There’s no doubt that art can shape the way we see the world around us. But with the premiere of Enactor, dancer and choreographer Becca Hoback hopes audiences will also be inspired to look within.
Opening at OZ Arts on June 24, Enactor is billed as “an evening of three solo dances that explore the relationship between the body, womanhood, and a rapidly changing society.” These works include the world premiere of “Offering” (created with Hoback’s longtime collaborator and Batsheva Dance Company member Ben Green); “Is this Good?” (another world premiere created specifically for Hoback by acclaimed choreographer Ana Maria Lucaciu); and “A Girl” (the solo version of Roy Assaf’s popular “Girls,” which had its U.S. premiere in 2019 at OZ Arts).
“These are, of course, three choreographers that I truly admire,” says Hoback, a Nashville-based artist perhaps best known around town as a founding member of the contemporary dance collective New Dialect. “But I also have these wonderful personal connections and relationships with each of them. So it’s been incredibly rewarding — I feel so lucky to be able to work with them in this new way.”
At the heart of these fresh collaborations, however, is Hoback’s own project Body View — a community engagement initiative that uses movement workshops and solo performance programs to “unpack how we as individuals and as a society relate to the body.”
“Body View really started with me searching for my own artistic voice and exploring my own relationship to my body,” Hoback says. “I wanted to look at physical awareness and expression — the way I move in the studio and out in the world. I started putting together community workshops and facilitating discussions, looking for ways to connect and inspire. And from there, I started reaching out to these amazing choreographers, asking if they might also have an interest in exploring these ideas with me in the form of solo work.”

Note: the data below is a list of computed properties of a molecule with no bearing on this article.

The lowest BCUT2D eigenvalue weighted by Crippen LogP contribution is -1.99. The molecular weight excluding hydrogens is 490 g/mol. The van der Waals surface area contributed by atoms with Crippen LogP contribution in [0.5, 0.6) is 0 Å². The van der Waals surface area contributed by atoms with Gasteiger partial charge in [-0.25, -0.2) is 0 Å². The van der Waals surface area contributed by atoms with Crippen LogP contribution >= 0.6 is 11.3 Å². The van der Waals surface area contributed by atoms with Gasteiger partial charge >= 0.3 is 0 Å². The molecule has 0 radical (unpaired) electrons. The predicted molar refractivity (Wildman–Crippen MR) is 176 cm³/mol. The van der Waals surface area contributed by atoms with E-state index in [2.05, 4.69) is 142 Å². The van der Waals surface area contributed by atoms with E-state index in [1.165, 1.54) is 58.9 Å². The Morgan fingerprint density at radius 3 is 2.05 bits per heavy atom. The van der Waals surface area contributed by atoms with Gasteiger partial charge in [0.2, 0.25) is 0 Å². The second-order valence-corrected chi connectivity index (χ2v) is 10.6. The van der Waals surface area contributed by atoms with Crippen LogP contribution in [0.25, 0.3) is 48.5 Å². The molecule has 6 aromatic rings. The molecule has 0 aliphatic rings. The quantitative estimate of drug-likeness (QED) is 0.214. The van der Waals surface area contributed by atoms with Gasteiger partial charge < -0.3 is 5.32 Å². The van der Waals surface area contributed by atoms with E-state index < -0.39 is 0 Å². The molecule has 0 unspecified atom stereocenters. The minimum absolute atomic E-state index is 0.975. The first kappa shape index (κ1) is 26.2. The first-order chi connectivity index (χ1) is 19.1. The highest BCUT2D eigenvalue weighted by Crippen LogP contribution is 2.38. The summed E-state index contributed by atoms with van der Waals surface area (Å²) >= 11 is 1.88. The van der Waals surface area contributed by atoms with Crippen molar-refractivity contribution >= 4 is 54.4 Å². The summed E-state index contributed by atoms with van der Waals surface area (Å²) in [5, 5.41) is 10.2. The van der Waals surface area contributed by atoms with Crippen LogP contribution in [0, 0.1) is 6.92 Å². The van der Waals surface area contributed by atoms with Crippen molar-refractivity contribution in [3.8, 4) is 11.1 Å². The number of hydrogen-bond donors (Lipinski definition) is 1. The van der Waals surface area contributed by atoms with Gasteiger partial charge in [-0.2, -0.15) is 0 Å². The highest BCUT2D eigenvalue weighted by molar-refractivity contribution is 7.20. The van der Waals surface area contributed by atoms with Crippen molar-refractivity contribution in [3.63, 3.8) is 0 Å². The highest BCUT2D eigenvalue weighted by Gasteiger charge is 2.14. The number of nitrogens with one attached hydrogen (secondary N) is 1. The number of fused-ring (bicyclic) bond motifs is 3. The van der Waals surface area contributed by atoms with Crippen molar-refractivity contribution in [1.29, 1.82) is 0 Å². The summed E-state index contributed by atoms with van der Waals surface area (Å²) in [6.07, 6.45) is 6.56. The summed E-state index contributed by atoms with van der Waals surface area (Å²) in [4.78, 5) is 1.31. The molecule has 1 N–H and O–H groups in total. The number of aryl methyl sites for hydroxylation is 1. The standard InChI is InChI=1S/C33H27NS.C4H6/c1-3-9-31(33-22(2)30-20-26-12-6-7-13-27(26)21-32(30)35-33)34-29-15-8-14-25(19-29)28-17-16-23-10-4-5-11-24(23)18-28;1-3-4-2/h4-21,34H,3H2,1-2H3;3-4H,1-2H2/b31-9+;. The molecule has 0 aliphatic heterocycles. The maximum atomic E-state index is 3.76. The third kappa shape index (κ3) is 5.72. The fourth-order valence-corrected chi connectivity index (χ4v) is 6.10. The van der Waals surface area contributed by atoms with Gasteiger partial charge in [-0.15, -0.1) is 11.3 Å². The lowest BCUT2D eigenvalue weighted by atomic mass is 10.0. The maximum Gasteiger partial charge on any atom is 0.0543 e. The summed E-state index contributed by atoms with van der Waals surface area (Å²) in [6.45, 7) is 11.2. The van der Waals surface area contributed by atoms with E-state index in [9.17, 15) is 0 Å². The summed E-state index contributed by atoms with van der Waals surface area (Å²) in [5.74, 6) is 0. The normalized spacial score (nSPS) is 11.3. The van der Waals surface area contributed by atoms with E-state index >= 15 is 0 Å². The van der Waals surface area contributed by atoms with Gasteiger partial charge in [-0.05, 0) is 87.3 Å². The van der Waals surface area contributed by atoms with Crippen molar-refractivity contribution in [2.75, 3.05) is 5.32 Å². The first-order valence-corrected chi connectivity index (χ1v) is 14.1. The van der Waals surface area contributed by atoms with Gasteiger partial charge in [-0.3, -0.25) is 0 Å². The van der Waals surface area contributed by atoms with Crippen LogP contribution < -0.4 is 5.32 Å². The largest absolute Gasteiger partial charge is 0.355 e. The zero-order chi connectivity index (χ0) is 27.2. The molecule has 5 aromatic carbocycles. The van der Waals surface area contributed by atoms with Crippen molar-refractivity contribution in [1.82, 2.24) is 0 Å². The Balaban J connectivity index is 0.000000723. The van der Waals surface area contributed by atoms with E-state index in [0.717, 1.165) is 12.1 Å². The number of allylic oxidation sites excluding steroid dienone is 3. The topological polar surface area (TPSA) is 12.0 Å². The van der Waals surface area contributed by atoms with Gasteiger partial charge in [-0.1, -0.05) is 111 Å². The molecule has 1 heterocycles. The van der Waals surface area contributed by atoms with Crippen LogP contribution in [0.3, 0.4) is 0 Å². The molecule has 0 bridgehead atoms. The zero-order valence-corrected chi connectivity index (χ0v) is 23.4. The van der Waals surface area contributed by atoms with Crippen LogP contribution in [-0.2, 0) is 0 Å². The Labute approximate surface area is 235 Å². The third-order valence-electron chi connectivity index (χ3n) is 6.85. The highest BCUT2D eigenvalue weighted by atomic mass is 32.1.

Hoback says the resulting dances feel both universal and deeply personal, offering “three separate lenses through which to explore the body.” And while there’s a certain level of isolation that comes from developing solo dance pieces during a global pandemic, she says she has been energized and inspired by her collaborators.
“There’s so much intimacy within the creative process, despite the fact that I’ve generally been on my own in the studio,” she says. “The conversations, sending video back and forth — it’s all incredibly valuable. I’ve learned a lot about myself — not just in terms of the work and how my body responds to each piece, but also the technical elements. I mean, it’s been an exciting time, but it’s a whole new level of responsibility too. I’m organizing, producing, performing, thinking about the space, the lighting. But everyone at OZ has been so incredible, and I’m very grateful for their ongoing support.”
Hoback describes Enactor’s visual aesthetic as minimal, “keeping the space simple to make room for the movement itself.”
“There are so many layers to these pieces — so much detail, and each one carries its own particular narrative and momentum. I just wanted to be sure that the audience would be able to zoom in and experience all of that without any big distractions. All three works push my comfort level, which is always exciting. But I think they also push what audiences typically expect from a dance performance. We’re using volume, tone and even vocalization to explore the physical and emotional landscape. So there are definitely moments of surprise — elements that people may not be used to experiencing within the context of dance. I think that’s what I’m looking forward to the most — seeing how audiences will react.”